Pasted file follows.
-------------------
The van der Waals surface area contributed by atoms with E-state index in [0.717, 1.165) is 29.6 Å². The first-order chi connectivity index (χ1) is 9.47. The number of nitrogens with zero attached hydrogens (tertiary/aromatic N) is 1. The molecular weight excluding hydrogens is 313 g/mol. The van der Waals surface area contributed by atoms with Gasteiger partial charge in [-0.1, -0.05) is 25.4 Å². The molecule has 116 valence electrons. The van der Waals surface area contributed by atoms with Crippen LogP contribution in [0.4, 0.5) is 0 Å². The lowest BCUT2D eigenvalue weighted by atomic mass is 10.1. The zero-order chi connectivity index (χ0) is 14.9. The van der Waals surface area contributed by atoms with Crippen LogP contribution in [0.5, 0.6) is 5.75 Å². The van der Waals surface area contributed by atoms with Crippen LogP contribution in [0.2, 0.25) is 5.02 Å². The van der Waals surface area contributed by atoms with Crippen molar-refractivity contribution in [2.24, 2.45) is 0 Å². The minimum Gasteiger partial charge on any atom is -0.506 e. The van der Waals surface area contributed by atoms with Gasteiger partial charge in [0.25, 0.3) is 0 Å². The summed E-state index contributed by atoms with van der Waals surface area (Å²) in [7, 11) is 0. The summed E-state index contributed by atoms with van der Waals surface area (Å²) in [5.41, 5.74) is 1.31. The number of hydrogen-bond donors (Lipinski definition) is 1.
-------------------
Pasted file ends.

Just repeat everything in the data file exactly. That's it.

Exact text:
The van der Waals surface area contributed by atoms with E-state index in [0.717, 1.165) is 29.6 Å². The first-order chi connectivity index (χ1) is 9.47. The number of nitrogens with zero attached hydrogens (tertiary/aromatic N) is 1. The molecular weight excluding hydrogens is 313 g/mol. The van der Waals surface area contributed by atoms with Gasteiger partial charge in [-0.1, -0.05) is 25.4 Å². The molecule has 116 valence electrons. The van der Waals surface area contributed by atoms with Crippen LogP contribution in [0.4, 0.5) is 0 Å². The lowest BCUT2D eigenvalue weighted by atomic mass is 10.1. The zero-order chi connectivity index (χ0) is 14.9. The van der Waals surface area contributed by atoms with Crippen LogP contribution in [0.5, 0.6) is 5.75 Å². The van der Waals surface area contributed by atoms with Crippen LogP contribution in [0.2, 0.25) is 5.02 Å². The van der Waals surface area contributed by atoms with Crippen molar-refractivity contribution in [2.24, 2.45) is 0 Å². The minimum Gasteiger partial charge on any atom is -0.506 e. The van der Waals surface area contributed by atoms with Gasteiger partial charge in [0.25, 0.3) is 0 Å². The summed E-state index contributed by atoms with van der Waals surface area (Å²) in [7, 11) is 0. The summed E-state index contributed by atoms with van der Waals surface area (Å²) in [5.41, 5.74) is 1.31. The number of hydrogen-bond donors (Lipinski definition) is 1.